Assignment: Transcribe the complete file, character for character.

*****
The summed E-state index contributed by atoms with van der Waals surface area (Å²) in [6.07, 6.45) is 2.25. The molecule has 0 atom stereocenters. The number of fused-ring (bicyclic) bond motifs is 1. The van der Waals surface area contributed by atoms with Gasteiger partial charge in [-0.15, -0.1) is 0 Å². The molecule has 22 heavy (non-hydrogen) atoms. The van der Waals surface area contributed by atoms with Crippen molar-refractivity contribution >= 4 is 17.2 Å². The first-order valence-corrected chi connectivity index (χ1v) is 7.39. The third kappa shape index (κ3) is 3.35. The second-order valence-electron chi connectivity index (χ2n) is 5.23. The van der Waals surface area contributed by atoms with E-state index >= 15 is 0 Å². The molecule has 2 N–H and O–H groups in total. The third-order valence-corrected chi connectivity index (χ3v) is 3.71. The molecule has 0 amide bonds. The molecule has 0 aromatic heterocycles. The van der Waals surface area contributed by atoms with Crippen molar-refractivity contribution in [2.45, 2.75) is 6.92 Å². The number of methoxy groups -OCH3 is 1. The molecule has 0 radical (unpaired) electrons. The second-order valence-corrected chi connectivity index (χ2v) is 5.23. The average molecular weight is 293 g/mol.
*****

The summed E-state index contributed by atoms with van der Waals surface area (Å²) in [6.07, 6.45) is 2.25. The molecule has 0 atom stereocenters. The number of fused-ring (bicyclic) bond motifs is 1. The van der Waals surface area contributed by atoms with Gasteiger partial charge in [-0.15, -0.1) is 0 Å². The molecule has 22 heavy (non-hydrogen) atoms. The van der Waals surface area contributed by atoms with Crippen molar-refractivity contribution >= 4 is 17.2 Å². The first-order valence-corrected chi connectivity index (χ1v) is 7.39. The third kappa shape index (κ3) is 3.35. The second-order valence-electron chi connectivity index (χ2n) is 5.23. The van der Waals surface area contributed by atoms with E-state index >= 15 is 0 Å². The molecule has 2 N–H and O–H groups in total. The third-order valence-corrected chi connectivity index (χ3v) is 3.71. The molecule has 0 amide bonds. The molecule has 0 aromatic heterocycles. The van der Waals surface area contributed by atoms with Crippen molar-refractivity contribution in [2.45, 2.75) is 6.92 Å². The number of methoxy groups -OCH3 is 1. The molecule has 0 radical (unpaired) electrons. The second-order valence-corrected chi connectivity index (χ2v) is 5.23. The average molecular weight is 293 g/mol.